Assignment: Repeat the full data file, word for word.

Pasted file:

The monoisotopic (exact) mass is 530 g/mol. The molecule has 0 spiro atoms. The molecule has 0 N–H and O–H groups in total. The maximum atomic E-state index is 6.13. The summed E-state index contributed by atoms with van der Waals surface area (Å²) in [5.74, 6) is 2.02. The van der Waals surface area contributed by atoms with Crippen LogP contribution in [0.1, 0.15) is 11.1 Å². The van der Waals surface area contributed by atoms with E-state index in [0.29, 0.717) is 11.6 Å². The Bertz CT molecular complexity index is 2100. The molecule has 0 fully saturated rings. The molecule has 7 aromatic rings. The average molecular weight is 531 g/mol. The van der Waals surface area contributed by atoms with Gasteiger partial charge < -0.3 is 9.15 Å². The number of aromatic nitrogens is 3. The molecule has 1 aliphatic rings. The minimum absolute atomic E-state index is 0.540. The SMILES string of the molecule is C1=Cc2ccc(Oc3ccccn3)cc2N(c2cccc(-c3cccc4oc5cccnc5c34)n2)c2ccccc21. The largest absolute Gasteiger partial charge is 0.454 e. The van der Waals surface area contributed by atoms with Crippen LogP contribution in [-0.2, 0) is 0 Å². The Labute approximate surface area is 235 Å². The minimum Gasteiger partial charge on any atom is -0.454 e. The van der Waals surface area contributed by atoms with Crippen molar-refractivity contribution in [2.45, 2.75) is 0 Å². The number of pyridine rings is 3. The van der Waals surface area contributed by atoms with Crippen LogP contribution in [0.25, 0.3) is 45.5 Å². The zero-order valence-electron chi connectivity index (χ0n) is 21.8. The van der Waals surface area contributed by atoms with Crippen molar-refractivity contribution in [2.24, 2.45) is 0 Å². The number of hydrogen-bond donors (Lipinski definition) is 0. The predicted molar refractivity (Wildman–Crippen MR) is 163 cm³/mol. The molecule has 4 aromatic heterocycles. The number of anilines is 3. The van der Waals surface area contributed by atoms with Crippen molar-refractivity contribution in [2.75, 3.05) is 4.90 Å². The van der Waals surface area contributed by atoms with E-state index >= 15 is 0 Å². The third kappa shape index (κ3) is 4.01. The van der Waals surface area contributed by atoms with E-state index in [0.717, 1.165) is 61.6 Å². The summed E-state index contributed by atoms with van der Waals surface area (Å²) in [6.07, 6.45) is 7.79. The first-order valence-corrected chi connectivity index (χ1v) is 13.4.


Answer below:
The monoisotopic (exact) mass is 530 g/mol. The molecule has 0 spiro atoms. The molecule has 0 N–H and O–H groups in total. The maximum atomic E-state index is 6.13. The summed E-state index contributed by atoms with van der Waals surface area (Å²) in [5.74, 6) is 2.02. The van der Waals surface area contributed by atoms with Crippen LogP contribution in [0.1, 0.15) is 11.1 Å². The van der Waals surface area contributed by atoms with E-state index in [0.29, 0.717) is 11.6 Å². The Bertz CT molecular complexity index is 2100. The molecule has 0 fully saturated rings. The molecule has 7 aromatic rings. The average molecular weight is 531 g/mol. The van der Waals surface area contributed by atoms with Gasteiger partial charge < -0.3 is 9.15 Å². The number of aromatic nitrogens is 3. The molecule has 1 aliphatic rings. The minimum absolute atomic E-state index is 0.540. The SMILES string of the molecule is C1=Cc2ccc(Oc3ccccn3)cc2N(c2cccc(-c3cccc4oc5cccnc5c34)n2)c2ccccc21. The largest absolute Gasteiger partial charge is 0.454 e. The van der Waals surface area contributed by atoms with Crippen LogP contribution in [-0.2, 0) is 0 Å². The Labute approximate surface area is 235 Å². The minimum Gasteiger partial charge on any atom is -0.454 e. The van der Waals surface area contributed by atoms with Crippen molar-refractivity contribution in [2.45, 2.75) is 0 Å². The number of pyridine rings is 3. The van der Waals surface area contributed by atoms with Crippen LogP contribution in [0.25, 0.3) is 45.5 Å². The zero-order valence-electron chi connectivity index (χ0n) is 21.8. The van der Waals surface area contributed by atoms with Crippen molar-refractivity contribution in [2.24, 2.45) is 0 Å². The number of hydrogen-bond donors (Lipinski definition) is 0. The predicted molar refractivity (Wildman–Crippen MR) is 163 cm³/mol. The molecule has 4 aromatic heterocycles. The number of anilines is 3. The van der Waals surface area contributed by atoms with Crippen molar-refractivity contribution in [2.75, 3.05) is 4.90 Å². The van der Waals surface area contributed by atoms with E-state index >= 15 is 0 Å². The third kappa shape index (κ3) is 4.01. The van der Waals surface area contributed by atoms with E-state index in [0.717, 1.165) is 61.6 Å². The summed E-state index contributed by atoms with van der Waals surface area (Å²) in [6.07, 6.45) is 7.79. The first-order valence-corrected chi connectivity index (χ1v) is 13.4.